Publius Ovidius Naso, the great Roman poet who was exiled from Rome to Tomis in AD 8, is seen sitting, nay, lounging, in K’s house – just as K has been assigned to elucidate why Ovid was exiled and not murdered. ‘Veni, Vidi, Fugi’ is a genre-transcending examination of oppression, with the travails of a charming protagonist K, who is terrible at Latin, thrown into the mix to serve as the canvas for director Robert Eugen Popa’s potentially subversive painting.
At just under 30:58 minutes, ‘Veni, Vedi, Fugi’ (or, I Came, I Saw, I Fled) employs humour, magic realism, satire, and tension to weave two timelines together to create a razor-edged commentary on Ceau?escu’s Romania. In 1989, Constantin Florescu’s Ovid offers to help K (played by Paul Octavian Diaconescu) with Latin and adds on dating advice in exchange for K’s help in returning to Rome. K himself plans to escape Romania and borrows US money from loan sharks. Added to the mix are femme fatales, high school romances, Caligula like principals and a Latin teacher who steals every scene she is in. Indeed, Maia Morgenstern is a powerhouse, emanating a quiet charisma and firmly establishes herself in the viewer’s mind in her limited screen time.
Popa, who co-wrote the script with Timothy M. Brice, shows most skill when he uses these elements to take Caligula and Augustus’s Rome as a lens with which to view Ceau?escu’s Romania. Both Augustus and Ceausescu’s rule were propagated as the Golden Era of humanity. “Extremely gregarious, problematic and potentially subversive” K with Ovid’s nudging asks, Is it? Diaconescu is easy to like as K; his self-profession of Latin troubles are amusing, to say the least. And Ovid, Florescu’s Ovid is a joy to watch. You snigger at his comedic lines, and you are in sombre agreement with his plans to return to Rome.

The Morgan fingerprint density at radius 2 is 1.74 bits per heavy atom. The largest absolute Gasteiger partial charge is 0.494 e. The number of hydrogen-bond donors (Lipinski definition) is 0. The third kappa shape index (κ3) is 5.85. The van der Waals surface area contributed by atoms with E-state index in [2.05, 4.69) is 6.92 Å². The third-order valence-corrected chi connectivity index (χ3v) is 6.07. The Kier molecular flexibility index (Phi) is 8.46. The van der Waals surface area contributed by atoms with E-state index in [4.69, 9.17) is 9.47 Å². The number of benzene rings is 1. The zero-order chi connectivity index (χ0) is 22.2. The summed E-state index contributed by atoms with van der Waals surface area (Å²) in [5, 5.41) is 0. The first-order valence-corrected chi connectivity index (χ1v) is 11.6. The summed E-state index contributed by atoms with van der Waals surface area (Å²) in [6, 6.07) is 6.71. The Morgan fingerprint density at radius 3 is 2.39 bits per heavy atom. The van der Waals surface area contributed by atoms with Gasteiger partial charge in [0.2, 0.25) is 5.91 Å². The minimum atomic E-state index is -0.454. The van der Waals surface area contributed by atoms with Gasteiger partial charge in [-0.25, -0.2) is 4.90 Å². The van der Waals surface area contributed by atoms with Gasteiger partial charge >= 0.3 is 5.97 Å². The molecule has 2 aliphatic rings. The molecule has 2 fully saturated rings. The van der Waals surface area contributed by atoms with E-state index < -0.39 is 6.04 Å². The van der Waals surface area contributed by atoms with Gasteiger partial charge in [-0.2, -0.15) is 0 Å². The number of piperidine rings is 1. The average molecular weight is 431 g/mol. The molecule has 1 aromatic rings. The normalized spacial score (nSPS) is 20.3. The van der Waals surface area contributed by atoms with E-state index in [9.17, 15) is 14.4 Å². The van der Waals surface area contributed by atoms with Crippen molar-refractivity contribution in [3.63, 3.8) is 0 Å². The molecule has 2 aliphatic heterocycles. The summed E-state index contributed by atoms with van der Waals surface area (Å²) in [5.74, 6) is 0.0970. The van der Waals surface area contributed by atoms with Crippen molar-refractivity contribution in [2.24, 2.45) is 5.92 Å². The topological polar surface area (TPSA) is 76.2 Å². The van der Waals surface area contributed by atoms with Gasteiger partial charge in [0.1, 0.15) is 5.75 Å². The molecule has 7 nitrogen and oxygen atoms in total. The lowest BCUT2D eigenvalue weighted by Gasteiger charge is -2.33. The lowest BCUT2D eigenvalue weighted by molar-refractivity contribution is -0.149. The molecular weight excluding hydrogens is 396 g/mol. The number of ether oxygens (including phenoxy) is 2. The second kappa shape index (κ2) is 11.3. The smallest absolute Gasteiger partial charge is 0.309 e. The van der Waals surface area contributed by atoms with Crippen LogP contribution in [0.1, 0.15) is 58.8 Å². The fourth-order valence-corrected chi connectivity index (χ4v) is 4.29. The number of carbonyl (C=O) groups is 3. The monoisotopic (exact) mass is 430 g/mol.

With mood lighting, Adrian Mihai’s soundtrack, and dry humour, VVF achieves the perfect balance of comedy and drama when K first meets Ovid. Frame composition and Viorel Sergovici’s cinematography are often striking and cast a simultaneously tense and potentially humourous spell on the scenes.
We came, we saw, we enjoyed the wit of Robert Eugen Popa’s ‘Veni, Vidi, Fugi’, for it is a witty film. ‘Veni, Vidi, Fugi’ has the markings of an idiosyncratic filmmaker. To describe Ovid as a mere figment of K’s imagination would be to take the magic and joy out of the film. The true path would be to, instead, accept that a Roman poet from about 2000 years ago has somehow attached himself to a 17-year old and give yourself over to Popa’s imagination!
Watch ‘Veni, Vidi, Fugi: I came, I saw, I fled’ Short Film Trailer
'Veni, Vidi, Fugi' Is A Witty & Multi-Layered Take on The Golden Eras of Humanity!